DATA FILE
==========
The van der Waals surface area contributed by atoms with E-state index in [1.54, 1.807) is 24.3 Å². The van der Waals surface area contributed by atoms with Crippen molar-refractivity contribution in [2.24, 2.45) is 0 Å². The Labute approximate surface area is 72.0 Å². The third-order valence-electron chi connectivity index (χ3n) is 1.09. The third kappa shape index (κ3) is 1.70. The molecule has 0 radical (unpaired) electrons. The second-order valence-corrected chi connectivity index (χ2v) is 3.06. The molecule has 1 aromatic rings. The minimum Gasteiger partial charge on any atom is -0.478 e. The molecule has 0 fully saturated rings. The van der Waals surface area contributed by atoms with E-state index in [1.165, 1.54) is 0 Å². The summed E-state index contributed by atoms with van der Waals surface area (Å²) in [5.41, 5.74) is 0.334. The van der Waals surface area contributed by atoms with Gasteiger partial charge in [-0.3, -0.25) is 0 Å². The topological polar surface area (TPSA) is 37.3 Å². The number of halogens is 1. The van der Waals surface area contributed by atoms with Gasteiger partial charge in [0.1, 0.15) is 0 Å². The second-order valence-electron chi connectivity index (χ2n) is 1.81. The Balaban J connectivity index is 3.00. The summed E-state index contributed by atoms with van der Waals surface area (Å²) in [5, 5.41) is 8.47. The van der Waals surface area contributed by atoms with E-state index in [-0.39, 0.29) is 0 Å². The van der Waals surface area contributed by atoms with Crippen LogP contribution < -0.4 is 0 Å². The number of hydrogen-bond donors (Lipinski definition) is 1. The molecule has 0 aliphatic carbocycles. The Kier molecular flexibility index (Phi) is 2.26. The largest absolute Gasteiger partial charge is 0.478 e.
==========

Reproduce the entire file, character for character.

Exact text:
The van der Waals surface area contributed by atoms with E-state index in [1.54, 1.807) is 24.3 Å². The van der Waals surface area contributed by atoms with Crippen molar-refractivity contribution in [2.24, 2.45) is 0 Å². The Labute approximate surface area is 72.0 Å². The third-order valence-electron chi connectivity index (χ3n) is 1.09. The third kappa shape index (κ3) is 1.70. The molecule has 0 radical (unpaired) electrons. The second-order valence-corrected chi connectivity index (χ2v) is 3.06. The molecule has 1 aromatic rings. The minimum Gasteiger partial charge on any atom is -0.478 e. The molecule has 0 fully saturated rings. The van der Waals surface area contributed by atoms with E-state index in [1.165, 1.54) is 0 Å². The summed E-state index contributed by atoms with van der Waals surface area (Å²) in [5.41, 5.74) is 0.334. The van der Waals surface area contributed by atoms with Gasteiger partial charge in [-0.3, -0.25) is 0 Å². The topological polar surface area (TPSA) is 37.3 Å². The number of halogens is 1. The van der Waals surface area contributed by atoms with Gasteiger partial charge in [0.1, 0.15) is 0 Å². The second-order valence-electron chi connectivity index (χ2n) is 1.81. The Balaban J connectivity index is 3.00. The summed E-state index contributed by atoms with van der Waals surface area (Å²) in [5, 5.41) is 8.47. The van der Waals surface area contributed by atoms with E-state index in [-0.39, 0.29) is 0 Å². The van der Waals surface area contributed by atoms with Crippen LogP contribution < -0.4 is 0 Å². The number of hydrogen-bond donors (Lipinski definition) is 1. The molecule has 0 aliphatic carbocycles. The Kier molecular flexibility index (Phi) is 2.26. The largest absolute Gasteiger partial charge is 0.478 e.